How to Make All Columns the Same Width in Excel 2013: A Step-by-Step Guide

Making all columns the same width in Excel 2013 is a straightforward task that can help streamline the look of your spreadsheet. To do this, you’ll select all the columns you want to adjust, right-click, and choose ‘Column Width’. Then, enter the desired width and click ‘OK’. That’s it!

After completing this action, all your selected columns will be uniformly adjusted to the width you specified, giving your spreadsheet a more organized and professional appearance.


When it comes to organizing data, Excel is the go-to software for many professionals and students alike. Whether you’re managing a budget, creating a schedule, or analyzing research data, Excel 2013 offers a variety of features to make your task easier. One such feature is the ability to adjust column widths to ensure your spreadsheet is not only readable but also visually appealing.

But why is this important? Well, imagine trying to interpret data from a cluttered and inconsistent spreadsheet—it can be frustrating, right? Uniform column widths not only make your data easier to read but also give your work a neat, professional look. And let’s face it, in the world of data presentation, first impressions matter. Plus, if you’re sharing your work with others, consistent column widths ensure that everyone is quite literally on the same page. So, whether you’re a seasoned Excel user or a beginner, understanding how to adjust column widths is a handy skill that can elevate the quality of your spreadsheets.

Step by Step Tutorial: Making All Columns the Same Width in Excel 2013

Before we dive into the steps, it’s worth noting that following this tutorial will help you create a uniform look across your spreadsheet. This is particularly useful when creating tables or reports that need to be presented to others.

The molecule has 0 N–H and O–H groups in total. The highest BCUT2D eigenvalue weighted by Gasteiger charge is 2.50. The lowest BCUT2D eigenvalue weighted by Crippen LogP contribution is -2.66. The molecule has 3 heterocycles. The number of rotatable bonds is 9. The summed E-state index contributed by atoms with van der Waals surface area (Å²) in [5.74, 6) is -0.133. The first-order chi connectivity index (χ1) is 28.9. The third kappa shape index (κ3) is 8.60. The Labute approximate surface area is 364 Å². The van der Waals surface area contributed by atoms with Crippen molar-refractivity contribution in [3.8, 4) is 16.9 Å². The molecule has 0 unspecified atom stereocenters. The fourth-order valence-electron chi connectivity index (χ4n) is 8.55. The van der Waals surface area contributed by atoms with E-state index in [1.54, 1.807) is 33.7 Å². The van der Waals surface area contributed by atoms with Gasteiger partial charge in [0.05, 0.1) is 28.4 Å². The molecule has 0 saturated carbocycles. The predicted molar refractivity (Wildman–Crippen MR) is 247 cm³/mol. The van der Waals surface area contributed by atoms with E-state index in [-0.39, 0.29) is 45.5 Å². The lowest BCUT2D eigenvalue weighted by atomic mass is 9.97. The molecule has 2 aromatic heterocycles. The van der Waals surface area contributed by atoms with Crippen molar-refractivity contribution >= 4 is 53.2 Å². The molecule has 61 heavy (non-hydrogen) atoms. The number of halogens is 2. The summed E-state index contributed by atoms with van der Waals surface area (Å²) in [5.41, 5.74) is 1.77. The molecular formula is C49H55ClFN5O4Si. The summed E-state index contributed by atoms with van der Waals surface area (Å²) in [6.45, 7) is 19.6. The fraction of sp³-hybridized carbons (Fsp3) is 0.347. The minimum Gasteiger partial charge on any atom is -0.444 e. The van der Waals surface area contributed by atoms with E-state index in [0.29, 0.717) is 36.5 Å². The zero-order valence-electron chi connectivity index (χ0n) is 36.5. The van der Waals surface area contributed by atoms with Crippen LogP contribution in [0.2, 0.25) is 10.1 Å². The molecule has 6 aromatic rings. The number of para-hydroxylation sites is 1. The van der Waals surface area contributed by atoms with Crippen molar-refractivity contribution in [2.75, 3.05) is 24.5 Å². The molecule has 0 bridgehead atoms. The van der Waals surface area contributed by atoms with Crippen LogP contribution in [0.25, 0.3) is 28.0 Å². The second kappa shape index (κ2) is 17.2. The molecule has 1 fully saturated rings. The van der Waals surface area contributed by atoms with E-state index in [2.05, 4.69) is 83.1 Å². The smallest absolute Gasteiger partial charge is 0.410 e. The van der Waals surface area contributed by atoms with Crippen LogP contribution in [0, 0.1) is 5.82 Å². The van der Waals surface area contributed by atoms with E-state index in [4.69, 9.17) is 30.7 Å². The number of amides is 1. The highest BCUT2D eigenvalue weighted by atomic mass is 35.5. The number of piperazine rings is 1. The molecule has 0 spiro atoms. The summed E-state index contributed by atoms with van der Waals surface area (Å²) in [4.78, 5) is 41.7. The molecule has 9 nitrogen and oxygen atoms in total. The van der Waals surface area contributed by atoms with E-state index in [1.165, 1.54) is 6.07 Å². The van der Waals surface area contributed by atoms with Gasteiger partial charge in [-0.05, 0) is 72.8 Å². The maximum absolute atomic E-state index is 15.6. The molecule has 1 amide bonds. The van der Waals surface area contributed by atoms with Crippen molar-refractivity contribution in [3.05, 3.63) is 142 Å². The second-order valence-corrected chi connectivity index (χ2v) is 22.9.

Step 1: Select the Columns

Click on the header of the first column you want to adjust, then hold down ‘Shift’ and click on the header of the last column.

Selecting multiple columns at once allows you to apply changes to all of them simultaneously, saving you time and ensuring consistency across your spreadsheet.

Step 2: Open the Column Width Dialog Box

Right-click on one of the selected headers and choose ‘Column Width’ from the context menu.

The ‘Column Width’ dialog box is where you can set the exact width for your columns. This method gives you more control compared to dragging the column borders, which can be less precise.

Step 3: Set the Width

In the ‘Column Width’ box, type the desired width, then click ‘OK’.

This step applies your specified width to all selected columns. Excel uses a default measurement unit that’s based on the average number of characters that can fit in a cell.


ConsistencyHaving columns of the same width creates a cohesive and professional look for your spreadsheets. It’s visually pleasing and makes the data easier to follow.
Improved ReadabilityUniform column widths prevent text from being cut off or spread too thin across a cell, enhancing the legibility of your data.